CBS’ “Undercover Boss” is a ratings winner; it’s one of the best reality shows on TV. According to the latest stats, it rules Sunday night. And it’s been picked up for a second season.
“Undercover Boss” follows high-level chief executives as they slip anonymously into the rank and file of their companies.
Each week, a different executive will leave the comfort of their corner office for an undercover mission to examine the inner workings of their company. While working alongside their employees, they will see the effects their decisions have on others, where the problems lie within their organization and get an up-close look at both the good and the bad while discovering the unsung heroes who make their company run.
If you haven’t seen “Undercover Boss,” I suggest you do. You’ll notice two things: 1) The CEO’s would not last a day in the average working world; balancing family, low wages, and long hours
2) ‘Black men working’ come as a complete surprise to CEOs and American audiences.
Let’s face it, when it comes to the image of Black men in America, we think rapper, athlete, entertainer, news reporters/anchors and criminals. Political figures are in their own category, as are our spiritual leaders. But the work-a-day Black man; our fathers, brothers, uncles, husbands, and cousins get little props. They just do what’s expected– like going to work in order to provide for their families–and they often suffer or have to defend the backlash pressed upon them by our more visible brothers.
“Undercover Boss” exposes Black men for whom and what they really are. Wonderful, hard-working men who love their families, have incredible interests outside the job, and easily impress the ‘big boss’ without even trying.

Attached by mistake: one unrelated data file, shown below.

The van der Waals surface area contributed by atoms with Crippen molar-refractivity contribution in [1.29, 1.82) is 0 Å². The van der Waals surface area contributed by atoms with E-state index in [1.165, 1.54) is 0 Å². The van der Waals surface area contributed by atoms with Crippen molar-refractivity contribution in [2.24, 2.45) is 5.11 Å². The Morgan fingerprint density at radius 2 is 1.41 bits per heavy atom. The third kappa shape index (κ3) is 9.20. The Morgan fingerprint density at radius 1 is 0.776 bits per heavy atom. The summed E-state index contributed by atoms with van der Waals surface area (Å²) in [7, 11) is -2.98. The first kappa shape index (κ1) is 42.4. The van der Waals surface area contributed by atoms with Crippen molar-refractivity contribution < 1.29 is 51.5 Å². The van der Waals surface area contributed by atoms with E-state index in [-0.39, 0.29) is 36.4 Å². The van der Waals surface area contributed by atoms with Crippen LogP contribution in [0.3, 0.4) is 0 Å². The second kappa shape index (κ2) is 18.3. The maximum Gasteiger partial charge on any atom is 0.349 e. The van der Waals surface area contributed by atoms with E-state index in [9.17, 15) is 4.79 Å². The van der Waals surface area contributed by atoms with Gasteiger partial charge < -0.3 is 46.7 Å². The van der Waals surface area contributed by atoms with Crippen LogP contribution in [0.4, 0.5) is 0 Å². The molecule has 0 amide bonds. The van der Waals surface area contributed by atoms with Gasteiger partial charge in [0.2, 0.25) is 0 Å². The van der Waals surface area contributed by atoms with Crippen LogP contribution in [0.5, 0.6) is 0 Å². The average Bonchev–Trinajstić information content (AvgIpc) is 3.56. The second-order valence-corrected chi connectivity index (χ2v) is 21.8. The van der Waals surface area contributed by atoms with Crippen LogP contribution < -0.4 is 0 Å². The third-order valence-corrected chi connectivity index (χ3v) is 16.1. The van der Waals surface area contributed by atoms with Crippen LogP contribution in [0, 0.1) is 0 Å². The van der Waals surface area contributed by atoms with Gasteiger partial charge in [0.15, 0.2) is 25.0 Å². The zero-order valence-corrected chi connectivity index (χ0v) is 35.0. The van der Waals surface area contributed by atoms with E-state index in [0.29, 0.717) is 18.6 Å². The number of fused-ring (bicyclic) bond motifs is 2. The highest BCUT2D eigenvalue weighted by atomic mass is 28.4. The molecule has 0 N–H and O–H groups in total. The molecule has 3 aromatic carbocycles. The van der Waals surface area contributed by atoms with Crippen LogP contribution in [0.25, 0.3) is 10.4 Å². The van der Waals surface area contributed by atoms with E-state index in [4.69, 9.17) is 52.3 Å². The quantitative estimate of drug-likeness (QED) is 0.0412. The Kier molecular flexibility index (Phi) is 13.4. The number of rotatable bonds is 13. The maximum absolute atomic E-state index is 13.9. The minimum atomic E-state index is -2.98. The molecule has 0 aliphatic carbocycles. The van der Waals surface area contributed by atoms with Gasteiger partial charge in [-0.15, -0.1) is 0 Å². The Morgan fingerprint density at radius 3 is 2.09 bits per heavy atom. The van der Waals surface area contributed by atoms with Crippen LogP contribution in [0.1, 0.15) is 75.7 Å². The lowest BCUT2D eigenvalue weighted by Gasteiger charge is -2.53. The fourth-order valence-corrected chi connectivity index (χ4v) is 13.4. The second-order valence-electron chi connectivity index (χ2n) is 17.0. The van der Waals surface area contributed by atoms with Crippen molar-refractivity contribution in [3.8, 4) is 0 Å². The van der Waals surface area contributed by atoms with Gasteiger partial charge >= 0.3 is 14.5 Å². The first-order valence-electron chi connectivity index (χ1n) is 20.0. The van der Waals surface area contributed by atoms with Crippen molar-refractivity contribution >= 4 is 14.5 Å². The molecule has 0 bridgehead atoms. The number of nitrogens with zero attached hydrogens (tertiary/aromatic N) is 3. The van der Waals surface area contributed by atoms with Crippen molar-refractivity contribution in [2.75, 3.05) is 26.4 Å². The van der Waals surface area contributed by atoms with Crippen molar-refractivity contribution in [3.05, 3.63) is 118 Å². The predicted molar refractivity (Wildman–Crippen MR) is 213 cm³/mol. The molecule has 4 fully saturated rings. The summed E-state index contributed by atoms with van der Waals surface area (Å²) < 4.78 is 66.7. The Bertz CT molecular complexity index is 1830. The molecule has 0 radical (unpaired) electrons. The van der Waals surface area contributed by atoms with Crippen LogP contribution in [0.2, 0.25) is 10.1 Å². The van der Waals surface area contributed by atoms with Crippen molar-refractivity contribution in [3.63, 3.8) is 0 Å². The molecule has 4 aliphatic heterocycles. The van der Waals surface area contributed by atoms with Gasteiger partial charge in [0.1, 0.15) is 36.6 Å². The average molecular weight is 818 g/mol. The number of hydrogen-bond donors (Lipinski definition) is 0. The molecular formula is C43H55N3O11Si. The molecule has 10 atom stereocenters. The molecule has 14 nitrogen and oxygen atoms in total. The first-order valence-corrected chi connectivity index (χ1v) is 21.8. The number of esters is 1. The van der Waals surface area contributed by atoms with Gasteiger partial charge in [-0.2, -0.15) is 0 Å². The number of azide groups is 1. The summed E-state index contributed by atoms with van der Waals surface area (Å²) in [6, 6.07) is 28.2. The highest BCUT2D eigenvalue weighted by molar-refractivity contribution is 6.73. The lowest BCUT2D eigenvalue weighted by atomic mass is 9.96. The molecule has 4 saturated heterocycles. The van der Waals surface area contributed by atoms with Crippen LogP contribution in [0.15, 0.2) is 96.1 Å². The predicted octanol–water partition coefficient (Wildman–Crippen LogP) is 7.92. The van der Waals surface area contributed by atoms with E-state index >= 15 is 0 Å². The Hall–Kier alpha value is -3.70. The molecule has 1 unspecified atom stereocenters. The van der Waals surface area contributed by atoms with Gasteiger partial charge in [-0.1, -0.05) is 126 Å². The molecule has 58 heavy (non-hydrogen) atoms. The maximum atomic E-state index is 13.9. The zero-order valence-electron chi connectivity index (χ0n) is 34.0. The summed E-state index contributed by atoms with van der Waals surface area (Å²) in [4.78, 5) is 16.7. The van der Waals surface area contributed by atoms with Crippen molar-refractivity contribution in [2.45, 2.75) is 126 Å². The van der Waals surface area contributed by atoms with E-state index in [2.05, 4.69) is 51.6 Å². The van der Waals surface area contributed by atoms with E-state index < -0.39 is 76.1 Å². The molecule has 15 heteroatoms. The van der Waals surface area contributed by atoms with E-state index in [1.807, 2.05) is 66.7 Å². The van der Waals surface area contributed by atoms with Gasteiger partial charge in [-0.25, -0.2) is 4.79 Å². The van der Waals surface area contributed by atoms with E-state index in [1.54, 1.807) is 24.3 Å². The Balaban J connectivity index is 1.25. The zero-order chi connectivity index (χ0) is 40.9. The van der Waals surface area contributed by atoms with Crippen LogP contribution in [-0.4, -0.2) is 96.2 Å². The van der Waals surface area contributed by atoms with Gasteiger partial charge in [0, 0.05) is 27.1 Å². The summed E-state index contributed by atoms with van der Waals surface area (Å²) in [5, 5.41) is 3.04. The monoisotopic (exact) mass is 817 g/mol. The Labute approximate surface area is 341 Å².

In the first episode, the Waste Management President and COO, Larry O’Donnell, picked up litter on the road, cleaned toilets, and picked up garbage just for starters. The first person he met was an older Black man named Walter, whose job it is to pick up trash on the roadways. Using the name of ‘Randy,’ the big boss tried to keep up with his supervisor’s instructions of filling two large black trash bags in 10 minutes, regardless of the fact it was a windy day. He couldn’t do it, and Walter fired him.
The important thing to know about Walter is that for the last 19 years, 3 days a week he’s under dialysis because he lost the functions of his kidneys, and he says he lets his spirit tell his body what to do, and not the other way around. And that’s why he gets angry when he can work circles around a healthy man that is too lazy to do a good job. And that’s just one story.
In the same show, the president (Randy) also met a brother named Fred who cleans the public toilets. Fred’s positive outlook, and the way he handled such a ‘dirty’ job truly impressed Randy as did the other participants in the show.
Perhaps the best part of the show is how each chief executive recognizes their hardworking personnel by meeting a wish, or advancing their careers. In Walter’s case, he’s motivating thousands of employees as a health mentor for the entire company. And Fred now works at a hospital in a position where his positivity lifts patient’s spirits, and he attributes that move to the Waste Management President and COO., Larry O’Donnell.
In this as well as subsequent shows, every chief executive recognizes the potential of these individuals and has promoted each Black man they’ve encountered and one young Black woman to a better position, or they are in management training for the company.
There are so many great stories and great people connected with this show. I’m just happy to see how kind, professional, and generous Black men are at being themselves, something I always knew, but now the world knows too.
“Undercover Boss” airs Sunday nights on CBS at 9 PM. And you can see all the past and current shows on line at Or if you have Time Warner Cable you can check out the shows on On Demand.
It’s a heart-warming show that’s funny and interesting. It is good television.
Gail can be contacted at